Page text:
A president and a role model -- a two-fer

The Baltimore Sun

And so here we are. We have lived to see the day when a black man becomes president of the United States. And he's not only that. He's intelligent and thoughtful, eloquent and interesting, compassionate and progressive. He's what we want for our sons and our daughters - not only a president to lead them to the future, but one who can show them all the possibilities in their lives. The Barack Obama story says: Read, listen, learn, get involved, get busy and make a difference. It's not what's handed to you but what you earn that defines you.

Education is the way out and the way up. Intelligence is cool. Eloquence inspires. Idealism is essential.

Public service is noble, and there might still be such a thing as politics without cynicism.

When was the last time a commander in chief was also role model in chief?

It's a lot to expect from a president - that he not only lead the great democracy but be a role model for the young people who crowd the generation just behind him. But that's what we appear to be getting today with Barack Obama, and that's why, on a personal level, so many Americans are excited about the new president. This is a two-fer.

Many of us had come to believe that the day of American greatness had passed, and that no one with any intelligence or brilliance would go into public service when there were fantastic personal fortunes to be made doing other things. Many of us still believe that a permanent political class runs the country, and that there's no way for "community organizers" to break through from the outside and change the self-interest aesthetic that dominates Washington. Running for office is not something many of us were suggesting to our kids.

But here we are. We have lived to see the day when a community organizer gets the highest office in the land, and public service looks like an admirable career choice again. While many of us had been turned off, millions had never even been turned on. On Saturday, in War Memorial Plaza in Baltimore, several people who had come to see Obama remarked that they had never been much interested in politics, never thought their engagement or vote made any difference. And many have been told for years that government is the problem, not a solution. One of our recent presidents famously said, "The nine most terrifying words in the English language are, 'I'm from the government, and I'm here to help.' "

Once upon a time in this country, presidents spoke very differently. They believed in a progressive government that could serve and protect and stand vigilant against excesses that were ruinous to the economy and to the environment. They believed good government could lift Americans out of poverty and ignorance. They tempered the promise of good government with calls for citizens to do their part.

But it has been nearly 50 years since we heard a president at an inauguration say those empowering words: "Ask not what your country can do for you, ask what you can do for your country."

The Barack Obama story says that a great society requires the engagement of intelligent people working toward the common good. It says that power to all people, and not just to a power elite, forms the bedrock of a democracy. It says that, engineered by smart people, government can work to advance the society, even improve the quality of life for all Americans. The most powerful nation in the world can also be the most humane and decent.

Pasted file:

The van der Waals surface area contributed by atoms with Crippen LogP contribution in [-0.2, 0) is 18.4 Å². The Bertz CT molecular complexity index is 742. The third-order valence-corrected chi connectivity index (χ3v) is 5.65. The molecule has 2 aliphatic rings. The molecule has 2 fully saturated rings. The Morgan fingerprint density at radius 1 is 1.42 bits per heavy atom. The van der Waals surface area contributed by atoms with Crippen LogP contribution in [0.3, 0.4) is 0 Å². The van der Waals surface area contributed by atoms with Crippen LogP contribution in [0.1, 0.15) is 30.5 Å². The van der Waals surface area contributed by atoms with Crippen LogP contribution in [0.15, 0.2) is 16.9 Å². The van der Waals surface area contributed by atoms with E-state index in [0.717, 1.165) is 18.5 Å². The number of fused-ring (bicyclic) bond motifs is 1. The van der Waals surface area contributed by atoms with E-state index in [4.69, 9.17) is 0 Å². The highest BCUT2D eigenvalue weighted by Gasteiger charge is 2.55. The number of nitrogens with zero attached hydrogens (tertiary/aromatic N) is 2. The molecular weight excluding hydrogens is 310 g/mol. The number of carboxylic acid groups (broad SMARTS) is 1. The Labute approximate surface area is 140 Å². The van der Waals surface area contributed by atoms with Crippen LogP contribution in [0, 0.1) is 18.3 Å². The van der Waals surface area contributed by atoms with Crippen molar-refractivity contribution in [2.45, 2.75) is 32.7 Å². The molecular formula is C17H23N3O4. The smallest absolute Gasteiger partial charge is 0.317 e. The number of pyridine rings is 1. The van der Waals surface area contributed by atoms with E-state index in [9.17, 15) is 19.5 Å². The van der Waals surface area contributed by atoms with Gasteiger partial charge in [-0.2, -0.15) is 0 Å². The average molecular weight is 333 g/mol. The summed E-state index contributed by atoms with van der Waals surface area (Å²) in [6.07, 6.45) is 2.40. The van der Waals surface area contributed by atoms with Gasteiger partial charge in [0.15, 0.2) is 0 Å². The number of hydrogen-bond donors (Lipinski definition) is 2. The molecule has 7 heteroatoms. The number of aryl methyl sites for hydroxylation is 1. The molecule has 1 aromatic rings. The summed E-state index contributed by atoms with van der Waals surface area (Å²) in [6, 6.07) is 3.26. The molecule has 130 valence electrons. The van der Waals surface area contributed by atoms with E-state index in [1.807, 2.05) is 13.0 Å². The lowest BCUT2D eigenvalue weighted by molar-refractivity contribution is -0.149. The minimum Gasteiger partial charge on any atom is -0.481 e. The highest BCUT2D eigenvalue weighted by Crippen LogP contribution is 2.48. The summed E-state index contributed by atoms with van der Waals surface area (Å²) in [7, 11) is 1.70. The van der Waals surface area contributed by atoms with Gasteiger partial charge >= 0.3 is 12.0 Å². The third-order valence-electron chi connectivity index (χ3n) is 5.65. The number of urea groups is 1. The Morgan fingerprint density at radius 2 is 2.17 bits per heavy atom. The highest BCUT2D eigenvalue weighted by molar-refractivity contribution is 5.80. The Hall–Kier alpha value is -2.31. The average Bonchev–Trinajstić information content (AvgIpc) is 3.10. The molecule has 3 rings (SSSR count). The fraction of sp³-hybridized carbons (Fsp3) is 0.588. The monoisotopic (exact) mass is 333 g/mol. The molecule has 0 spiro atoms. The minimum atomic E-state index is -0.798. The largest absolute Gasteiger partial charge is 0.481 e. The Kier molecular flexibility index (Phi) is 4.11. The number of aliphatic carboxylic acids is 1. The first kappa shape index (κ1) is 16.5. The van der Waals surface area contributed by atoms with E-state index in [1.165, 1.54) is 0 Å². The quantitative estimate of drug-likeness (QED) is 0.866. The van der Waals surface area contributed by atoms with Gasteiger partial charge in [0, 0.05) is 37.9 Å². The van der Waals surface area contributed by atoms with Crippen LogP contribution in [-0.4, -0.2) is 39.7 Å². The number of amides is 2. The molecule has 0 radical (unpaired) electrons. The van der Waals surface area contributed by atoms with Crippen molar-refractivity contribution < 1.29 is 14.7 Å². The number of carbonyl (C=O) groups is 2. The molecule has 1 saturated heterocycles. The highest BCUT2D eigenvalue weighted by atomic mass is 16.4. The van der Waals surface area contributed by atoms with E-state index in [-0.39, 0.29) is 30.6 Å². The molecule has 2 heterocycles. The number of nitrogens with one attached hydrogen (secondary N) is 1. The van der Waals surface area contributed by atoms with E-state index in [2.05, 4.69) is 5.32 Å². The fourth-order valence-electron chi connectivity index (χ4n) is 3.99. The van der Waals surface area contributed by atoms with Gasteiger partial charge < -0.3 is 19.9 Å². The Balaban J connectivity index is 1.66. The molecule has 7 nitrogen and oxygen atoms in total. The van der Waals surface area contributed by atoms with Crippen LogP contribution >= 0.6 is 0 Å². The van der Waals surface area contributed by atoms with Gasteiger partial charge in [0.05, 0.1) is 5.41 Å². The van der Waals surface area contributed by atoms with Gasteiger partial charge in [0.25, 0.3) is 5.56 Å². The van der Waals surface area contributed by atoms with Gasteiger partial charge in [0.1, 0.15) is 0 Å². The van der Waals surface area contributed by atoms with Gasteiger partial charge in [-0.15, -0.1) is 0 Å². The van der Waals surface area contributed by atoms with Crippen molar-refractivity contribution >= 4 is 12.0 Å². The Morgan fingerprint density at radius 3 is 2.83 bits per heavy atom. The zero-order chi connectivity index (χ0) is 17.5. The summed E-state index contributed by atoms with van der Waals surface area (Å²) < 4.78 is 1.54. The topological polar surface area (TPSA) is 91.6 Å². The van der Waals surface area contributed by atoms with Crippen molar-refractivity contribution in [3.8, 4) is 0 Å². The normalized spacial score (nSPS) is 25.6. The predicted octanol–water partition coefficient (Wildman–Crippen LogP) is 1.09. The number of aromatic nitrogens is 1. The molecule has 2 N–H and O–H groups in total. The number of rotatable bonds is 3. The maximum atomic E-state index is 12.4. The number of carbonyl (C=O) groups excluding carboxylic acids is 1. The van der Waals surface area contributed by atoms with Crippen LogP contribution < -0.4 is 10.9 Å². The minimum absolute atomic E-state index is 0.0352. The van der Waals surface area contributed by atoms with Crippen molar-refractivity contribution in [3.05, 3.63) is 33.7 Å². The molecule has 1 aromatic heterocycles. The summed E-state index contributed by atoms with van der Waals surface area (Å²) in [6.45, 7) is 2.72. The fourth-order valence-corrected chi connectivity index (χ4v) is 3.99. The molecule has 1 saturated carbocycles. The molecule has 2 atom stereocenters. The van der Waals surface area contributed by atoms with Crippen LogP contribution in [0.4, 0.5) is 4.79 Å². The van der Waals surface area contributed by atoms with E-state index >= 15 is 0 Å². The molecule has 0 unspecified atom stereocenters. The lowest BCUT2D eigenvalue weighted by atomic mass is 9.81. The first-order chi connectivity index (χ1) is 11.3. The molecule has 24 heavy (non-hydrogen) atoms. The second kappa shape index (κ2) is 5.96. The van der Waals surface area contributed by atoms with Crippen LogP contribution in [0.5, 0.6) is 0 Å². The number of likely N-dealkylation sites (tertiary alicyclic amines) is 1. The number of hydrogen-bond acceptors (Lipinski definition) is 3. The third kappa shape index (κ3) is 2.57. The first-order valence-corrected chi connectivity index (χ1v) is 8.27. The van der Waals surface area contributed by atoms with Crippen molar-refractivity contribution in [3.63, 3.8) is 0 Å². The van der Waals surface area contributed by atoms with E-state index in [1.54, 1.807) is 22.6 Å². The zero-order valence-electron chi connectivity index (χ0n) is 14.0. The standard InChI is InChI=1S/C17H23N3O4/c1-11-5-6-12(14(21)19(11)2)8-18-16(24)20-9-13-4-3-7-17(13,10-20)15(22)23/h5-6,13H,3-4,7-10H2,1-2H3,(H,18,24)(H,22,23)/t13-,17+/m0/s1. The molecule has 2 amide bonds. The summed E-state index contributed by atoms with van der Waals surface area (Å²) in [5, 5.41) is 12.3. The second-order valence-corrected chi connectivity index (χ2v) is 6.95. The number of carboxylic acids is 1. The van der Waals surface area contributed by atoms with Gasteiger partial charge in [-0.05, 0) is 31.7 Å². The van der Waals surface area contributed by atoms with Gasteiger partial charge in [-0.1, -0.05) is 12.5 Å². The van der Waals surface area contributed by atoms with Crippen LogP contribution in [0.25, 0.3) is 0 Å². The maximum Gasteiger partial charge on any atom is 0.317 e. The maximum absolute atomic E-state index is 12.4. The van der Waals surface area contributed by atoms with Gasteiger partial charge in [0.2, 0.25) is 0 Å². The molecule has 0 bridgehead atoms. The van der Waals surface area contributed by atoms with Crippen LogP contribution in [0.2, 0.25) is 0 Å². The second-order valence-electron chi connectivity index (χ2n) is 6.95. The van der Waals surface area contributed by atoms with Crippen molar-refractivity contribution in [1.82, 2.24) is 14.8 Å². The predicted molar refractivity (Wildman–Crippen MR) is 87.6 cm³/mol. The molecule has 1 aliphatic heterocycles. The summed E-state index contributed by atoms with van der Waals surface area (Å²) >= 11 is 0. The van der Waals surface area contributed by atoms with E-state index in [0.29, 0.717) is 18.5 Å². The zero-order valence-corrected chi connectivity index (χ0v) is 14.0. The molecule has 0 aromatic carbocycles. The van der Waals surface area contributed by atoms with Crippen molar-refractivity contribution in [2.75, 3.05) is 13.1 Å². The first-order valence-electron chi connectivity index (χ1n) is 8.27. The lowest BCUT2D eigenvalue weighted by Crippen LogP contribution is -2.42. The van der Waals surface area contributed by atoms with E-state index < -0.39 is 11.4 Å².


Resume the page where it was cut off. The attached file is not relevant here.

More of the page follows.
A lot of us had come to believe that politics in this country was a big game between bitter rivals. We didn't debate, we bickered. We argued about everything, solved little. Many had come to believe that America was past its prime, bogged down in cynical talk-radio politics and strained by extreme ideological differences while huge problems mounted to insurmountable levels.

"Only a handful of times in our history has a generation been confronted with challenges so vast," Obama told the crowd that had gathered in Saturday's freeze here. "An economy that's faltering. Two wars, one that needs to be ended responsibly, one that needs to be waged wisely. A planet that's warming - although you can't tell today - from our unsustainable dependence on oil.

"And yet while our problems may be new, what is required to overcome them is not new. ... What's required is a new declaration of independence, not just in our nation, but in our own lives, our own hearts - from ideology and small thinking, prejudice and bigotry and narrow interests - an appeal not to our easy instincts but to our better angels."

Two nights before Obama's train got to Baltimore, a couple of hundred event volunteers assembled at War Memorial Plaza to get their assignments from the Presidential Inaugural Committee. As the training sessions ended, a young man walked onto the stage in front of the War Memorial, went to the center, raised his arms, turned his face to the winter sky and yelled, "I'm standing where he will stand!" Dana Moore, a Baltimore attorney and PIC volunteer, was struck by the fellow's excitement.

"The young man who stood on the stage where Obama would stand was white," she noted in an e-mail to me later that night. "I don't have the words to convey that, as an African-American woman, it is striking to see not only the acceptance of a black man as president but also the admiration of him and the passion to claim a piece of him, his legacy, the path he will walk. It's transforming. Our country is getting a new president full of promise and hope."

So here we are. So bring it on.

Dan Rodricks is the host of "Midday" from noon to 2 p.m. Monday through Thursday on 88.1 WYPR-FM.

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